It is not surprising to learn that Baden-Baden—a German resort town famous for its 19th century bathhouses and so-called Kurhäuser—has sponsored an exhibition on representations of bathing culture. The exhibition fittingly sees bathing as “a global social practice” with links that “go far beyond issues of hygiene, health, or a sense of well-being.” Given the broad and perhaps inexhaustible scope of the exhibition (one that presents contemporary artworks as well as historical materials from Greece, Japan, France and beyond), it’s helpful to understand the exhibition through the nexus between sociality and health, a connection that has upheld Baden-Baden to this date.
Paul Chan’s unabashedly colorful ‘Bathers’ is placed prominently in the main hall of the Kunsthalle. The headless ‘Bathers’ undulate carelessly while the industrial fans underneath them blow air into their hollow insides, reminding us of rich socialites alternating between pools and roulette tables. In a conversation with Mousse, Chan acknowledges that the ‘Bathers’ reference both cleanliness and recreation. Coincidentally, bathing as a leisurely maintenance of hygiene seems to be the underlying premise of the exhibition, as it is revealed by the congregation surrounding ‘Bathers,’ composed of a strigil (an Ancient Greek and Roman tool for the cleansing of the body by scraping off dirt, perspiration and oil that was applied before bathing), Greek pottery vessels decorated with bathing scenes and prints and drawings of the Baths of Caracalla. Chan’s enthusiastically vacillating figures collide into one another, their saturated colors making them look beach-appropriate and distancing them from the context of purely hygienic pursuits.
As if to tether the understanding of bathing back to cleansing, bathhouses are installed virtually in the space. Touching on topics including beauty and gender, Katarzyna Kozyra’s illicit video recordings made inside bathhouses remain visually concentrated on acts of cleansing. Echoing her successful installation ‘Bathhouse’ (1997)—which documents women showering and socialising together—Kozyra filmed a second piece, ‘The Men’s Bathhouse,’ disguised as a man, two years later. The exhibition in Baden-Baden shows both of these works, inviting the audience to act as an anthropologist while navigating two black-box installations that feature deadpan footage of the bathhouses. Yet, the black boxes have produced an environment so perfect for inadvertent voyeurism that the physical and intimate acts of washing often overtake sociality in the attention economy.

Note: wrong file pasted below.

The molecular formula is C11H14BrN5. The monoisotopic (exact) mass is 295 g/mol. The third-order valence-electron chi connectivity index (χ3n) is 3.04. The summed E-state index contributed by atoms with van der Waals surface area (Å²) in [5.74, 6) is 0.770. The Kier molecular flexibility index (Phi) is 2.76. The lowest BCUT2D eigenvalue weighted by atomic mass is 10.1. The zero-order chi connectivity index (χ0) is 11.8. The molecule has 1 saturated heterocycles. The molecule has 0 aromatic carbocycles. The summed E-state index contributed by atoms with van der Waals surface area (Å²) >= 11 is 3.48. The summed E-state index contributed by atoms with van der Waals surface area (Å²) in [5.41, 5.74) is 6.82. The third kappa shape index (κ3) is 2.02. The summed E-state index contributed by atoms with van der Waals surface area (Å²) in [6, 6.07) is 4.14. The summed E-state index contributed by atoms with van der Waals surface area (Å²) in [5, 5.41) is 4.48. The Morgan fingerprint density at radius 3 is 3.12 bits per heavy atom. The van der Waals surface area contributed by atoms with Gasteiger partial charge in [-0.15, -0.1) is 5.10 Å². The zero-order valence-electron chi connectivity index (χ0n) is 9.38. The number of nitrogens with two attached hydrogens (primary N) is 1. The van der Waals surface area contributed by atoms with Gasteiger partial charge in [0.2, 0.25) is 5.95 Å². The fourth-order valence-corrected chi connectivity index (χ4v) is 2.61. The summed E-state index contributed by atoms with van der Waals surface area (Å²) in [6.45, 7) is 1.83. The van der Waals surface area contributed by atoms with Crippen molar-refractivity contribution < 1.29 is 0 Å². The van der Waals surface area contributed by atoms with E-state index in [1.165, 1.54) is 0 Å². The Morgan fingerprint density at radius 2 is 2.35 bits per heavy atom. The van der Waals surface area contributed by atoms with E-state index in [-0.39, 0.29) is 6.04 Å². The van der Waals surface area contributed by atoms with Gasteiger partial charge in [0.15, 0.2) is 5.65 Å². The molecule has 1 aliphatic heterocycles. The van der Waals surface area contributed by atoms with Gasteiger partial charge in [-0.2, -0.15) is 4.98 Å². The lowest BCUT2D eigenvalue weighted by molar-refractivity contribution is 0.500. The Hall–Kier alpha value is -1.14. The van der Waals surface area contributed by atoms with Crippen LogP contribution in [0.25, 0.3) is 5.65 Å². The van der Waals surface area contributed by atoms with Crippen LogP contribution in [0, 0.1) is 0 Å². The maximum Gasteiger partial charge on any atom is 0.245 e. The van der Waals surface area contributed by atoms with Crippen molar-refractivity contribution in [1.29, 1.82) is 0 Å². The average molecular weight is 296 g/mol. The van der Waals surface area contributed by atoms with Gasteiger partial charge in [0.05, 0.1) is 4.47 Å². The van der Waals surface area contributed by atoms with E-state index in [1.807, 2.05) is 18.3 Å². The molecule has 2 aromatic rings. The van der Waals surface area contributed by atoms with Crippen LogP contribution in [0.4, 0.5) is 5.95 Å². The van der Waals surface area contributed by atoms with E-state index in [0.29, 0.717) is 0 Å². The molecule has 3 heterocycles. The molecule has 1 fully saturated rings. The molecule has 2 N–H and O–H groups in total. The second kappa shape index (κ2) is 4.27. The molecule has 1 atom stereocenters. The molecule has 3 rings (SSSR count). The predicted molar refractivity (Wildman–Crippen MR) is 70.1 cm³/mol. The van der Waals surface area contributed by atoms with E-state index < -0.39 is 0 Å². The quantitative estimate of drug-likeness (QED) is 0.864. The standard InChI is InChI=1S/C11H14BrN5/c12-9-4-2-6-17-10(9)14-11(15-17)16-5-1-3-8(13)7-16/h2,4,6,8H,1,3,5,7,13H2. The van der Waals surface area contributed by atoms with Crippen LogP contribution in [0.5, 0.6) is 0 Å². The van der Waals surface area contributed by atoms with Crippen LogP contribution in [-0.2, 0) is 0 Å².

In addition to the Kunsthalle, the exhibition also appears at a few other sites. The Stadtmuseum, which normally focuses on the history of the resort town, has taken up an immersive bathing VR installation by Bianca Kennedy and a whole section dedicated to the swimming pool. Slim Aarons’ photographs of posh swimming pools in California and the American Southwest offer a reverse reflection of Michal Martychowiec’s neon signs, installed nearby, that read “What do you desire?” and “How far can you see?”; the reversed questions seem to rhetorically poke fun at endeavors of relaxing in pools located next to deserts and seas. As if to create contrast with Aarons’s wholesome subjects and insinuate their questionable ethics, a group of photographs from the Dachau concentration camp are placed next to the images. The pool there was used as both a Nazi propaganda prop and a tool for deadly hypothermia experiments. Pools also appear, in the exhibition, to be full of false promises that lead to superficial social links and potentially even death, as the photograph of an empty pool on the Titanic presented near the entrance also suggests.
Disused and semi-public places—such as a balneological room of the famed 19th century bathhouse Friedrichsbad and the garden of the worldly Brenners Park Hotel—are also enlisted for the purpose of exhibiting artworks, inviting viewers to venture beyond the confines of the town’s museums. This expansion could certainly be seen as a Baden-Baden version of the post-institutional trend, ironically steered by museums, but one could also observe the additional connotations bestowed onto artworks by this act. At both the Friedrichsbad and the hotel, the artist duo Daniel Dewar & Grégory Gicquel presents bath-themed works; one of the works uses marble marquetry and the other is carved directly from a marble block. Bodies in incomplete views and dismembered parts are rendered figuratively using classical techniques of marquetry and sculpture. They substitute for the now-missing resort visitors (or exhibition-goers), reminding one of the social atmosphere inherent to the venues despite their currently unpopulated state.
The exhibition marks a collaboration between the Kunsthalle and the Mucem in Marseille. Unfortunately, both museums are currently closed. At a time when offline sociality is at odds with physical health, the crowd-attracting and allegedly ailment-curing thermal water would be a last recourse to embrace. Migrating our connections online seems like the only way out, but the exhibition reminds us that those surveilled and incorporated platforms might lack the spontaneity and openness of venues such as bathhouses, spas, beaches and pools.
STAATLICHE KUNSTHALLE BADEN-BADEN
Group Show: ‘Body. Gaze. Power. A Cultural History of the Bath’
Exhibition: Mar. 07 – June 21, 2020; Currently Closed
Lichtentaler Allee 8 a, 76530 Baden-Baden, click here for map